by Sonja Dobroski and Laura Roe
Emplacement & Disarray (Laura Roe)

A feeling of dull surprise – this is what I say I felt, when I was told to vacate my home during the pandemic. Although it was only three days ago, I don’t precisely recall the moment: whatever my feelings were, anger and disbelief soon supplanted the rest, though these begin to hollow. Even as I write, surrounded by half-filled boxes and scattered belongings, in what I can no longer call home, I am filled only with resignation and a slight feeling of falling to pieces.

I must admit that teaching has not been at the forefront of my mind. I have largely ignored the many emails that sit within the category of “the move online.” I answer students’ queries where I can, and spent this afternoon mechanically setting up our online tutorial groups, for which I must soon prepare. I am thankful our Department approved a teaching format designed for online work, adapted to an age of social distancing and self-isolation. Our Head Tutor and my co-author, Sonja Dobroski, spent much of her own time in the previous fortnight devising the new system for first and second year modules, which asks students to engage with set questions, and one another, entirely through written responses. Not being live or on video, students can drop in and out of tutorials over the course of a week, posing their questions to myself and their peers. When I write back to them, I will not have to be composed, I must only appear so in text. What a remarkable difference this will make, for my disarray and improvisation are so often laid bare in tutorials, as a self-confessed “flapper.”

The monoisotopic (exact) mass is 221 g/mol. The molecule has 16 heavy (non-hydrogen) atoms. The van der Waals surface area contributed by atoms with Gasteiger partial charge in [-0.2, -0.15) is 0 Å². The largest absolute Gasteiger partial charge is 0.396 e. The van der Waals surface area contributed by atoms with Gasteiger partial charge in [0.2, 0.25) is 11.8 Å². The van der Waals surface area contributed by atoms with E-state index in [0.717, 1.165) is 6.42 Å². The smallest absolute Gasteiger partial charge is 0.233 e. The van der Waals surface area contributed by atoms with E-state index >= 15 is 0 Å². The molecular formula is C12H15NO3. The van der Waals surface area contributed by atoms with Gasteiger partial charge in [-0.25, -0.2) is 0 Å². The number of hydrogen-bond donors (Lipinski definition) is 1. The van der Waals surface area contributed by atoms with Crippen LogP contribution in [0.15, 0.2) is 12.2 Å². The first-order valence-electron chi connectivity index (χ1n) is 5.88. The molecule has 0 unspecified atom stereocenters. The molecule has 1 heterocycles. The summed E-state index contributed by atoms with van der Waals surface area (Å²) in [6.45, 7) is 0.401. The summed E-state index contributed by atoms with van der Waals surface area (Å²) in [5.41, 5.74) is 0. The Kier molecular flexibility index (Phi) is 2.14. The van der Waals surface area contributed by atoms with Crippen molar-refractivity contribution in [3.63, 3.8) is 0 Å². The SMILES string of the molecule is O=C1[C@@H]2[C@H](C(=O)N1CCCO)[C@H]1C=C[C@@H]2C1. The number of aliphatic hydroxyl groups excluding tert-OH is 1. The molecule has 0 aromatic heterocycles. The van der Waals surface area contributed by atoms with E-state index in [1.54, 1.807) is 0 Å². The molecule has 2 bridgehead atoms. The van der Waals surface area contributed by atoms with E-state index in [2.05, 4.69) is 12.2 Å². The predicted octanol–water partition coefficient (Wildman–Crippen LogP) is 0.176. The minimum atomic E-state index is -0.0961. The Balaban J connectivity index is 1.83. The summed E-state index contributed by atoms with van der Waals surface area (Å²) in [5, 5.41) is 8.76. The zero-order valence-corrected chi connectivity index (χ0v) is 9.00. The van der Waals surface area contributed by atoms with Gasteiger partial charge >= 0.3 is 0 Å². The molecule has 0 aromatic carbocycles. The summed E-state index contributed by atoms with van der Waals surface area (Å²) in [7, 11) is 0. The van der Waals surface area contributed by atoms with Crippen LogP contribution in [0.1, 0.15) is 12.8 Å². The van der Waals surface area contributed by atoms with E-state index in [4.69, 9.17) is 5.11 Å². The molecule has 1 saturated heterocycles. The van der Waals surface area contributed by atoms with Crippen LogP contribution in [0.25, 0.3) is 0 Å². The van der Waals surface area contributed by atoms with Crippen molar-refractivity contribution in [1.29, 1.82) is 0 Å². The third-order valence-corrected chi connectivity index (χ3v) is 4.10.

As Assistant Wardens in student halls of residence, Sonja and I were both informed that we must leave with hardly four days notice, in line with the rapid closure of halls of residence. I count myself fortunate – I had only been employed in the role since January and although I had formed an attachment to my new home from the beginning, this is nothing compared to the two years Sonja has lived in hers, or the many more years others have spent in the service. It is from my childhood bedroom in my mother’s house that I will be giving tutorials and delivering lectures, with little time to reckon with my displacement. I am again fortunate to have somewhere safe to live, not least in the company of two excellent cats and two somewhat mediocre rabbits. Sonja sends photos of her new desk in her partner’s flat; her own, small corner of home, bedecked with plants, books, and paper.I do also wonder how our students are faring with their new situations, whatever those might be. St Andrews witnessed a mass exodus when the current crisis began to escalate, many students returning to their homes. A few have reached out with concerns about the new course structure and the uncertainty that still surrounds some of their assessments. I imagine that some picture me poised at my computer, ready to answer them, instead of wandering around my house in varying states of dishevelment and melodramatic despondency. They will at least have an opportunity to voice their concerns and their questions in the first online tutorial, and though we are dispersed across the world, and in the new format, across time, I hope for a reciprocal engagement open to alternative modes of learning and relationality. I still question, however, what form such an engagement might take. Are we all of us situated in familiar, yet uncanny, environments and can we reconcile these spaces with the virtual ones we must interact with and in? What room exists for disorientation, hesitancy, and gradual adjustment? Is the proposed format compatible with, as Pink advocates (2009: 63), “ideas of learning as embodied, emplaced, sensorial and empathetic?”1 These ideas must surely be challenged in the current context; or perhaps they will simply shift and take on new form and meaning.Fors, Bäckström, and Pink (2013, 175), alternatively, argue that online spaces can be considered sites of sensorial knowledge exchange and production, at least and in part due to the likely necessity of touch in navigating these spaces. The touching of mouses, keyboards, and screens directs action, communication, and movement and so generates embodied and experiential interaction. Virtually situated pedagogical practices can also be considered emplaced, as they remain composed and constituent of “wider environments” (2013, 171). The possibilities for dialogic knowledge exchange, and situated learning, in an online context are therefore not extinguished. As much as I feel the loss of in-person discussion and physical presence, I remain hopeful that our exploration of these virtual spaces will lend itself to further epistemic potentialities – even as we face displacement and disarray.